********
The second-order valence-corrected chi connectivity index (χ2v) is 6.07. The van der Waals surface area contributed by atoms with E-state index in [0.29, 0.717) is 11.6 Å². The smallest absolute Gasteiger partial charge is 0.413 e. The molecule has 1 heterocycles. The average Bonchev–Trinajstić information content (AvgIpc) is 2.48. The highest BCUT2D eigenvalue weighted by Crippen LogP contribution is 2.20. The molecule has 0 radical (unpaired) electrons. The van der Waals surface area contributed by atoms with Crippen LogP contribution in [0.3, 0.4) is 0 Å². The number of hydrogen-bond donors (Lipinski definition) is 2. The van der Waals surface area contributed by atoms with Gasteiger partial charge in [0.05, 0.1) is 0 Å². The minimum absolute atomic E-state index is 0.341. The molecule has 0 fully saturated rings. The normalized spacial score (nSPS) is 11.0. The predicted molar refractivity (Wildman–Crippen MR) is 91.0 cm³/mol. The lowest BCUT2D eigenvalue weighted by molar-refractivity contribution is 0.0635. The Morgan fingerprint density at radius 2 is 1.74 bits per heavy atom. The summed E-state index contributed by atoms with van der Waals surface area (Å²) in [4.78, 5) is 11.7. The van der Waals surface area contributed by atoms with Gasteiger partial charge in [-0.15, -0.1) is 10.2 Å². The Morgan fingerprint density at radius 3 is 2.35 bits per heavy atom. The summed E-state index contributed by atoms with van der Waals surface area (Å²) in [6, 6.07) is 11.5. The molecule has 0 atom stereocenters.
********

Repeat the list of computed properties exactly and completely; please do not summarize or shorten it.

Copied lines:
The second-order valence-corrected chi connectivity index (χ2v) is 6.07. The van der Waals surface area contributed by atoms with E-state index in [0.29, 0.717) is 11.6 Å². The smallest absolute Gasteiger partial charge is 0.413 e. The molecule has 1 heterocycles. The average Bonchev–Trinajstić information content (AvgIpc) is 2.48. The highest BCUT2D eigenvalue weighted by Crippen LogP contribution is 2.20. The molecule has 0 radical (unpaired) electrons. The van der Waals surface area contributed by atoms with Crippen LogP contribution in [0.3, 0.4) is 0 Å². The number of hydrogen-bond donors (Lipinski definition) is 2. The van der Waals surface area contributed by atoms with Gasteiger partial charge in [0.05, 0.1) is 0 Å². The minimum absolute atomic E-state index is 0.341. The molecule has 0 fully saturated rings. The normalized spacial score (nSPS) is 11.0. The predicted molar refractivity (Wildman–Crippen MR) is 91.0 cm³/mol. The lowest BCUT2D eigenvalue weighted by molar-refractivity contribution is 0.0635. The Morgan fingerprint density at radius 2 is 1.74 bits per heavy atom. The summed E-state index contributed by atoms with van der Waals surface area (Å²) in [4.78, 5) is 11.7. The van der Waals surface area contributed by atoms with Gasteiger partial charge in [-0.15, -0.1) is 10.2 Å². The Morgan fingerprint density at radius 3 is 2.35 bits per heavy atom. The summed E-state index contributed by atoms with van der Waals surface area (Å²) in [6, 6.07) is 11.5. The molecule has 0 atom stereocenters.